Azure Virtual Machines — 4 designing proposals on switching Azure IaaS VM for higher availability.


After migrating whole local solution to Azure or integrating cloud solution with local modules, customer might be impacted by monthly Azure backend update or exceptional backend physical issues, this resulted in availability impact to customers. In order to improve service availability and avoid troubles from unexpected VM reboot from either Azure platform upgrade or other exceptional reasons, here below I concluded 4 designing proposals to overcome such headaches.

Scenario 1: Solution migrated from On Premise

 

Before Switch:

1.       Setup VM solutions in multiple datacenters.

2.       Solutions from different datacenter were connected to on premise DC via virtual networks.

3.       Each solution has its own cloud domain, like test.chinacloudapp.cn.

4.       Only primary solution is active at most time, while other solution VMs are shut down at that period.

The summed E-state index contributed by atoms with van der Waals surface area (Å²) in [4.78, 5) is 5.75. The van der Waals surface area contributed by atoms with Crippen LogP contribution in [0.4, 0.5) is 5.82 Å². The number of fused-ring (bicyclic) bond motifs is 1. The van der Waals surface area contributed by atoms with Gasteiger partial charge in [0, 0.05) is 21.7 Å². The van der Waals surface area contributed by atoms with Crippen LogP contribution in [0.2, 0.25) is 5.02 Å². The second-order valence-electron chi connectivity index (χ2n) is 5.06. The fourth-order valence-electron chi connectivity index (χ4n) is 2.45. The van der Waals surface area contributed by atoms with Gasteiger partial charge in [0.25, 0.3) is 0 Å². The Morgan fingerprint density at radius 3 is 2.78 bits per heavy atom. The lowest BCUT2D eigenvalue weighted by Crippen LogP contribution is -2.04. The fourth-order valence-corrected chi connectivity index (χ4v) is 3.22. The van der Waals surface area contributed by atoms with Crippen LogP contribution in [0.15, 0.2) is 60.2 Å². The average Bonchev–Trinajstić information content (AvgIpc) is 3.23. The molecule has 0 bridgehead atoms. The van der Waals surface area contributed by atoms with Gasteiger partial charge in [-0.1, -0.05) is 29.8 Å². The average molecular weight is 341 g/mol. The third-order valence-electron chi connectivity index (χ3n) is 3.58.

5.       Gaming is served at a custom name like www.game.com, the custom domain is pointing to cloud domain, which is actually working.

Under switch:

1.       Gaming Company has got the notification on when the primary solution VM will be rebooted/updated.

2.       Notify gaming players the time of following switch.

3.       Gaming Company starts the secondary solution VMs by a script or management portal.

4.       Once a secondary solution is up, Gaming Company configures its custom domain to point to the domain of secondary solution.

5.       After backend reboot/update is finished, Gaming Company can start the primary solution back with same way.

Risk:

1.       During the switch, all active data in those independent cache servers will be lost.